The cemetery contained over 1,500 burials; the burials at Taosi were highly stratified (the most stratified of Longshan sites), with burial wealth concentrated in the graves of a few males (nine large graves). The largest graves were placed in separated rooms with murals, had a large cache of grave goods (some with over 200 objects, including jades, copper bells, wooden and crocodile skin musical instruments); middle-size graves featured painted wooden coffins and luxury objects; most of the small graves did not have grave goods.[12] A single bronze bell was also found at a Taosi grave.

Emperor Yao connection[edit]

Some Chinese archaeologists believe that Taosi was the site of a state Youtang (有唐) conquered by Emperor Yao (traditionally c. 2356–2255 BC) and made to be his capital.[13]

According to some Chinese classic documents such as Yao Dian (Document of Yao) in Shang Shu (Book of Ancient Time), and Wudibenji (Records for the Five Kings) in Shiji (Historic Records), the King Yao assigned astronomic officers to observe celestial phenomena such as the sunrise, sunset, and the evening stars in culmination in order to make a solar and lunar calendar with 366 days for a year, also providing for the leap month; the observatory found at Taosi just coincides with these records.[14]

On the other hand, Western scholars tend to believe that emperor Yao is a mythical figure.

It is believed that the city collapsed with a rebellion against the ruling class.[15][16][17]

Notes[edit]

  1. ^ He Nu, Wu Jiabi (2005), Astronomical date of the "observatory" at Taosi site. Institute of Archaeology, Chinese Academy of Social Sciences (IA CASS)
  2. ^ He 2013; Ren 1998; Zhongguo et al. 2005
  3. ^ Higham, C.; Higham, T.; Ciarla, R.; Douka, K.; Kijngam, A.; Rispoli, F. (2011). "The Origins of the Bronze Age of Southeast Asia". Journal of World Prehistory. 24 (4): 227. doi:10.1007/s10963-011-9054-6.
  4. ^ Li, Geng (2014). Ruggles, Clive (ed.). Gnomons in Ancient China Handbook of Archaeoastronomy and Ethnoastronomy. Springer New York (published July 7, 2014). p. 2095. ISBN 978-1-4614-6141-8. Invalid |script-title=: missing prefix (help)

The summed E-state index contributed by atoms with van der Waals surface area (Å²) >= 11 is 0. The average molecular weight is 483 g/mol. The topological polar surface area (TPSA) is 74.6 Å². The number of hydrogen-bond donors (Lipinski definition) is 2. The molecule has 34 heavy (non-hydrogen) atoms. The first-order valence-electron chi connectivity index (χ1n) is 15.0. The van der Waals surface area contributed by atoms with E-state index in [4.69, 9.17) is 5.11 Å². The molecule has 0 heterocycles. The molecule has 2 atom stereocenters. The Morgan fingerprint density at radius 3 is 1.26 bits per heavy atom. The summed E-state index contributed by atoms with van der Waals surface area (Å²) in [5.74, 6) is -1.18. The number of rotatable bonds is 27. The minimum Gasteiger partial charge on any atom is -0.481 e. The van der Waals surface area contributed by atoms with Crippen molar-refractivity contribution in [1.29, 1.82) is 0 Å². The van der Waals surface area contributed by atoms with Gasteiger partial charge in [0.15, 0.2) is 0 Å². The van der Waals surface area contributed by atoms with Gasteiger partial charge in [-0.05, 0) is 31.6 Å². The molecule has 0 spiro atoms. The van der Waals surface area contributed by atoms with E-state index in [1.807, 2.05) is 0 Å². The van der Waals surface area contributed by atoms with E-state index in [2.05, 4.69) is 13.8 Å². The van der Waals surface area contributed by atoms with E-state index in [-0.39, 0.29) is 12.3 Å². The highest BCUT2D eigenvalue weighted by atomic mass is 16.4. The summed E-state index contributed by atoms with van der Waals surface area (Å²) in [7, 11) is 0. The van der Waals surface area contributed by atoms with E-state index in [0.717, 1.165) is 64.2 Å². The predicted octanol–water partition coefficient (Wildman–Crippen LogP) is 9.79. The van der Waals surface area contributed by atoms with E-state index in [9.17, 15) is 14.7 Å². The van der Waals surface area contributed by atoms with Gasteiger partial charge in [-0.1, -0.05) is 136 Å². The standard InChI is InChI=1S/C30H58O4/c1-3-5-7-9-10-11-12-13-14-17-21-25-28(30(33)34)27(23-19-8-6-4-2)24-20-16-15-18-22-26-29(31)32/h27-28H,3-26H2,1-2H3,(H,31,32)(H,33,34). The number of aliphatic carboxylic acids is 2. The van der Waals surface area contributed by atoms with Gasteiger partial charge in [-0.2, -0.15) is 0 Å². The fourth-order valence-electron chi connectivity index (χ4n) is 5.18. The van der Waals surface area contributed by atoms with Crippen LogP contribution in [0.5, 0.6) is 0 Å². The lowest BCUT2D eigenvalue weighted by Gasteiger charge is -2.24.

5. ^ Li, Geng (9 July 2017). Handbook of Archaeoastronomy and Ethnoastronomy. p. 2095. Bibcode:2015hae..book.2095L. doi:10.1007/978-1-4614-6141-8_219 – via NASA ADS.
  6. ^ Li, Geng (2014). Ruggles, Clive (ed.). Gnomons in Ancient China Handbook of Archaeoastronomy and Ethnoastronomy. Springer New York (published July 7, 2014). pp. 2095–2096. ISBN 978-1-4614-6141-8. Invalid |script-title=: missing prefix (help)
  7. ^ The 2nd-century Chinese book Nine Chapters on the Mathematical Art claims gnomons were used by the Duke of Zhou (11th century BC). Laertius, Diogenes. "Life of Anaximander".
  8. ^ Liu, Li (2005). The Chinese Neolithic: Trajectories to Early States. p. 191.
  9. ^ David Pankenier, et al. (2008), The Xiangfen, Taosi site: A Chinese Neolithic 'observatory'?. Archaeologica Baltica 10
  10. ^ He Nu, Wu Jiabi (2005), Astronomical date of the "observatory" at Taosi site. The Institute of Archaeology, Chinese Academy of Social Sciences (IA CASS)
  11. ^ 书略*追远略*古DNA显示:现代汉族就是古代中原人的直系后代 Archived 2011-07-18 at the Wayback Machine
  12. ^ K.C.Chang in Cambridge History of Ancient China, 1999, p.60.
  13. ^ 尧的政治中心的迁移及其意义 Archived 2011-09-06 at the Wayback Machine
  14. ^ He Nu, Wu Jiabi (2005), Astronomical date of the "observatory" at Taosi site. The Institute of Archaeology, Chinese Academy of Social Sciences (IA CASS)
  15. ^ 论陶寺古城的发展阶段与性质 Archived 2011-07-07 at the Wayback Machine
  16. ^ 从陶寺遗存看中国早期国家之形成——中国早期文明研究札记之五 Archived 2011-07-11 at the Wayback Machine
  17. ^ 从陶寺遗址考古收获看中国早期国家特征

References[edit]